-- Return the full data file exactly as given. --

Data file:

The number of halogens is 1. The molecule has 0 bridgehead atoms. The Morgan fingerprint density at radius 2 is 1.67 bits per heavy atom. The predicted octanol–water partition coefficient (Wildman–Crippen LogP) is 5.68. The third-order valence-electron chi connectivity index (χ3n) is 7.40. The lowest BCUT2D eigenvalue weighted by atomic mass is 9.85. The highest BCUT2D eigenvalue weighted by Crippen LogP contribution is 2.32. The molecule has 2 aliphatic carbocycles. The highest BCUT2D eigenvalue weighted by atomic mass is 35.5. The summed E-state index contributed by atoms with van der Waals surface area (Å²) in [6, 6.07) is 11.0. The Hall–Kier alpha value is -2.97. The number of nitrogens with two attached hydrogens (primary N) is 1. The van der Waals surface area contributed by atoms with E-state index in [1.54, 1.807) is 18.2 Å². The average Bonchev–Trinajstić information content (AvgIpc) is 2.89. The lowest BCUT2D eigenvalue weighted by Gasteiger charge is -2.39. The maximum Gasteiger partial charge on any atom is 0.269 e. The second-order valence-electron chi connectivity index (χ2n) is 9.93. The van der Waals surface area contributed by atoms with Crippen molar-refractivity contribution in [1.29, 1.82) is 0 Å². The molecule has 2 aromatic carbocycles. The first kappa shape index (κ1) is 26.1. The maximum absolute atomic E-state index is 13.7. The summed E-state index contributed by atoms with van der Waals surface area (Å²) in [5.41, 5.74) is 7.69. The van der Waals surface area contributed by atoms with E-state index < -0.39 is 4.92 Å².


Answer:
The number of halogens is 1. The molecule has 0 bridgehead atoms. The Morgan fingerprint density at radius 2 is 1.67 bits per heavy atom. The predicted octanol–water partition coefficient (Wildman–Crippen LogP) is 5.68. The third-order valence-electron chi connectivity index (χ3n) is 7.40. The lowest BCUT2D eigenvalue weighted by atomic mass is 9.85. The highest BCUT2D eigenvalue weighted by Crippen LogP contribution is 2.32. The molecule has 2 aliphatic carbocycles. The highest BCUT2D eigenvalue weighted by atomic mass is 35.5. The summed E-state index contributed by atoms with van der Waals surface area (Å²) in [6, 6.07) is 11.0. The Hall–Kier alpha value is -2.97. The number of nitrogens with two attached hydrogens (primary N) is 1. The van der Waals surface area contributed by atoms with E-state index in [1.54, 1.807) is 18.2 Å². The average Bonchev–Trinajstić information content (AvgIpc) is 2.89. The lowest BCUT2D eigenvalue weighted by Gasteiger charge is -2.39. The maximum Gasteiger partial charge on any atom is 0.269 e. The second-order valence-electron chi connectivity index (χ2n) is 9.93. The van der Waals surface area contributed by atoms with Crippen molar-refractivity contribution in [1.29, 1.82) is 0 Å². The molecule has 2 aromatic carbocycles. The first kappa shape index (κ1) is 26.1. The maximum absolute atomic E-state index is 13.7. The summed E-state index contributed by atoms with van der Waals surface area (Å²) in [5.41, 5.74) is 7.69. The van der Waals surface area contributed by atoms with E-state index < -0.39 is 4.92 Å².